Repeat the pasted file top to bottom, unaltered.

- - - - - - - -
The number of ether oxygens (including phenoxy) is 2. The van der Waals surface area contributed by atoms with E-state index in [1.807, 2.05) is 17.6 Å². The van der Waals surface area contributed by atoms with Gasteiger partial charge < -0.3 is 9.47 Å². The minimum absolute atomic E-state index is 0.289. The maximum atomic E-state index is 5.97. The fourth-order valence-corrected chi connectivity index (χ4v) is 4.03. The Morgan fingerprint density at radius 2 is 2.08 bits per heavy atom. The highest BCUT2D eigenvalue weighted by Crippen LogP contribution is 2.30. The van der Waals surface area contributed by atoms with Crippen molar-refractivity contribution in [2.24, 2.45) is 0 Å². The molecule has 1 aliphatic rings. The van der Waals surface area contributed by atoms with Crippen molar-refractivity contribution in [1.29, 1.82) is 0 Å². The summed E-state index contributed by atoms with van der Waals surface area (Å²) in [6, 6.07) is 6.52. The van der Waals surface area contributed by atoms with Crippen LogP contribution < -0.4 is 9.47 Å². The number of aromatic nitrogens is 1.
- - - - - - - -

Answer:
The number of ether oxygens (including phenoxy) is 2. The van der Waals surface area contributed by atoms with E-state index in [1.807, 2.05) is 17.6 Å². The van der Waals surface area contributed by atoms with Gasteiger partial charge < -0.3 is 9.47 Å². The minimum absolute atomic E-state index is 0.289. The maximum atomic E-state index is 5.97. The fourth-order valence-corrected chi connectivity index (χ4v) is 4.03. The Morgan fingerprint density at radius 2 is 2.08 bits per heavy atom. The highest BCUT2D eigenvalue weighted by Crippen LogP contribution is 2.30. The van der Waals surface area contributed by atoms with Crippen molar-refractivity contribution in [2.24, 2.45) is 0 Å². The molecule has 1 aliphatic rings. The van der Waals surface area contributed by atoms with Crippen molar-refractivity contribution in [1.29, 1.82) is 0 Å². The summed E-state index contributed by atoms with van der Waals surface area (Å²) in [6, 6.07) is 6.52. The van der Waals surface area contributed by atoms with Crippen LogP contribution < -0.4 is 9.47 Å². The number of aromatic nitrogens is 1.